On a recent overseas trip, in a fit of bleary-eyed jet-lag, I made the mistake of checking into a hotel without going through the standard list of questions I normally ask at the front desk to ensure I get a good room. (You can find that list here…it’s one of our most popular posts- ever!)
When I got to my assigned room, it was hot, smelled like disinfectant and had a view of a large exhaust fan. The air conditioning hummed and vibrated so loudly that I thought an A380 was landing on the roof. Despite wanting to just crawl into bed and crash after the 10-hour overnight flight (in premium economy), I returned to the front desk and told the clerk that the room was not acceptable. A few keystrokes and a smile later, she apologized, and handed me the key to another room in a recently renovated wing on the opposite end of the hotel.
What a change! The hallway to my room was bright and new. The bathroom was spotless, the room décor modern and clean, the air conditioner was already on, and I had a nice view of airport runways without a peep of airplane noise.
I learned then that it’s always a good idea to give your room a quick inspection as soon as you enter — to avoid having to ask for another room once you’ve unpacked and settled in.
It also reminded me of one of my frequent traveling parents’ maxims: Never take the first hotel room offered to you, especially if you plan to stay more than one night.
When I walk into a hotel room now, I always check the view, the air conditioning/heating and the bed. I pull back the bedspread to look for hair on the sheets or pillows (especially after some scary recent revelations), and I inspect around the mattress or box spring edges for any evidence of bedbugs (they look like flat appleseeds).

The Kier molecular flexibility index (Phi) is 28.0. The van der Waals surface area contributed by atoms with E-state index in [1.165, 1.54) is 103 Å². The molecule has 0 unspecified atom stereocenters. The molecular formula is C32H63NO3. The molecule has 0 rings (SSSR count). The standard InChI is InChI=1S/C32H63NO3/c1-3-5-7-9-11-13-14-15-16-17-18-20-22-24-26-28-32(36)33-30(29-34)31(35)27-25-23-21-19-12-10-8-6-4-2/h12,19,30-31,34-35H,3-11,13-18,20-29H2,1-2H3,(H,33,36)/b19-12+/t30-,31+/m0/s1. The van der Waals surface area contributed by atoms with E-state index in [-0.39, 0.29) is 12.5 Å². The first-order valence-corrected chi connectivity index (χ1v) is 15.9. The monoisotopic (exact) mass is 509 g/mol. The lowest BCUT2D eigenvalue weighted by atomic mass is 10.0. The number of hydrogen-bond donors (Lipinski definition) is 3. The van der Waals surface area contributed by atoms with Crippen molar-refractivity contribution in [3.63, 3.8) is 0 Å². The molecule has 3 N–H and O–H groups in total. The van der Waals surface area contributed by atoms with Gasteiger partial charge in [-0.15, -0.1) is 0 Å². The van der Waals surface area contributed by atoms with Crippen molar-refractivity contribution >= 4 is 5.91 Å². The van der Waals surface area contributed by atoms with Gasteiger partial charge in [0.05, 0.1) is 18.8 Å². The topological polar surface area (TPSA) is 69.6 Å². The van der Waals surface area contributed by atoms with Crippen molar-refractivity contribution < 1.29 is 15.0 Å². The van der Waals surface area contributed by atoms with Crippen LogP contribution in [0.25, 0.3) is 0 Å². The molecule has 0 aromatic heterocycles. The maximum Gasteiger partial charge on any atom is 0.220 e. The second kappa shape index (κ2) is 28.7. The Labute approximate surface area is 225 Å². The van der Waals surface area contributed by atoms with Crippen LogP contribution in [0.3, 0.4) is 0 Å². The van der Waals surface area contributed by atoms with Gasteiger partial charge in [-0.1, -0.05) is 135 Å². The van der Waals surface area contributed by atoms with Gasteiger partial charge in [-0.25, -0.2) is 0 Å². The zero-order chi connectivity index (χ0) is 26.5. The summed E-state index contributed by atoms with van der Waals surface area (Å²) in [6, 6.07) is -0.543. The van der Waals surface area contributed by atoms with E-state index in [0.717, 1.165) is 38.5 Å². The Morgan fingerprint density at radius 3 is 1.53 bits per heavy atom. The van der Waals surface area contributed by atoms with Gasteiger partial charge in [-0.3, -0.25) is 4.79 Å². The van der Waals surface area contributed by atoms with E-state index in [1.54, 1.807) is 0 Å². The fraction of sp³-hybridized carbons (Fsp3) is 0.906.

If I’m planning to work in the room, I’ll turn on my laptop and check the strength of the wi-fi signal before I unpack my bags.
I also check that there are disposable plastic cups for water because I’m never sure about the cleanliness of glasses.
I’m not the only one with a checklist. A good friend of mine who is also a hotel GM told me that as soon as she walks in a room, she flushes the toilet to make sure it is operational and checks grout lines in the tub and shower for a solid clean seal- a key indicator of the age and overall condition of the room.
She also said that she checks the the floor space between the nightstand and the bed, which indicates how thorough the room cleaning and inspection process has been. She also checks for air conditioning fan noise and looks out the window to see if there is anything that might disrupt sleep.
Which reminds me of another thing I frequently forget to ask when I make a reservation or check in: Does this room have a motion-sensitive thermostat that turns off in the middle of the night when I’m asleep? Is there a way to bypass that? I’ve read about several solutions to this on other blogs, but have so far been unable to bypass a hotel thermostat. Have you?
What are the first things you check when you walk into a hotel room? Please leave your comments below.
A similar version of this post was written by TravelSkills editor Chris McGinnis for BBC.com
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